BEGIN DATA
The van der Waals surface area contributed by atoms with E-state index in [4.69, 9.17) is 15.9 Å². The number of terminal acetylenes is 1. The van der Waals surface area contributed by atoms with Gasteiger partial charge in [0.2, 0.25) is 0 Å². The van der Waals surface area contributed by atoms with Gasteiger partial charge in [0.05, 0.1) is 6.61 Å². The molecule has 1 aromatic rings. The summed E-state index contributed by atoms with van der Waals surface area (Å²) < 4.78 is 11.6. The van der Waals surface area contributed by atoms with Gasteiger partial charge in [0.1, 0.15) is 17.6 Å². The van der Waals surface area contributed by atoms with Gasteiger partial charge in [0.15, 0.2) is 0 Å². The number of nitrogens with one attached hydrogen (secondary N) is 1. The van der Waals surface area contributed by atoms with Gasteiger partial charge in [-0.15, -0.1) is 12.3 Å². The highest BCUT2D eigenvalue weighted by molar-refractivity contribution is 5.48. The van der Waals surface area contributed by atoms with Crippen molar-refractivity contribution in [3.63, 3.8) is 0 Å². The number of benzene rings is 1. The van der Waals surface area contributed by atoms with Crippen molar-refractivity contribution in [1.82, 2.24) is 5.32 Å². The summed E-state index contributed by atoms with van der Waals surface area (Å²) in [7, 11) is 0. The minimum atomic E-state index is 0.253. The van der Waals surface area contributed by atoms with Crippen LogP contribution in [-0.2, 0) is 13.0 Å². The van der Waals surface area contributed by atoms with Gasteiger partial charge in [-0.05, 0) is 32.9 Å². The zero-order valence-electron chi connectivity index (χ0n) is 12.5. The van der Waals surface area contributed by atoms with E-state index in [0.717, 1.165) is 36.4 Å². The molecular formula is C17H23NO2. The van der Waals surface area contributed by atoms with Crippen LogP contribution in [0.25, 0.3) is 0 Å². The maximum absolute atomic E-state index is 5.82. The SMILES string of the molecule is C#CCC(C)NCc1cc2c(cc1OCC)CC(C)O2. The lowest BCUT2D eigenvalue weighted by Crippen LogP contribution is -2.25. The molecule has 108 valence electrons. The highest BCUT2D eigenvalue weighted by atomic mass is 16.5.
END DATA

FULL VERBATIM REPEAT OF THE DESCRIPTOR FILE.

The van der Waals surface area contributed by atoms with E-state index in [4.69, 9.17) is 15.9 Å². The number of terminal acetylenes is 1. The van der Waals surface area contributed by atoms with Gasteiger partial charge in [0.2, 0.25) is 0 Å². The van der Waals surface area contributed by atoms with Gasteiger partial charge in [0.05, 0.1) is 6.61 Å². The molecule has 1 aromatic rings. The summed E-state index contributed by atoms with van der Waals surface area (Å²) < 4.78 is 11.6. The van der Waals surface area contributed by atoms with Gasteiger partial charge in [0.1, 0.15) is 17.6 Å². The van der Waals surface area contributed by atoms with Gasteiger partial charge in [0.15, 0.2) is 0 Å². The number of nitrogens with one attached hydrogen (secondary N) is 1. The van der Waals surface area contributed by atoms with Gasteiger partial charge in [-0.15, -0.1) is 12.3 Å². The highest BCUT2D eigenvalue weighted by molar-refractivity contribution is 5.48. The van der Waals surface area contributed by atoms with Crippen molar-refractivity contribution in [3.63, 3.8) is 0 Å². The number of benzene rings is 1. The van der Waals surface area contributed by atoms with Crippen molar-refractivity contribution in [1.82, 2.24) is 5.32 Å². The summed E-state index contributed by atoms with van der Waals surface area (Å²) in [7, 11) is 0. The minimum atomic E-state index is 0.253. The van der Waals surface area contributed by atoms with Crippen LogP contribution in [-0.2, 0) is 13.0 Å². The van der Waals surface area contributed by atoms with Gasteiger partial charge in [-0.05, 0) is 32.9 Å². The zero-order valence-electron chi connectivity index (χ0n) is 12.5. The van der Waals surface area contributed by atoms with E-state index in [0.717, 1.165) is 36.4 Å². The molecular formula is C17H23NO2. The van der Waals surface area contributed by atoms with Crippen LogP contribution in [0.25, 0.3) is 0 Å². The maximum absolute atomic E-state index is 5.82. The SMILES string of the molecule is C#CCC(C)NCc1cc2c(cc1OCC)CC(C)O2. The lowest BCUT2D eigenvalue weighted by Crippen LogP contribution is -2.25. The molecule has 108 valence electrons. The highest BCUT2D eigenvalue weighted by atomic mass is 16.5.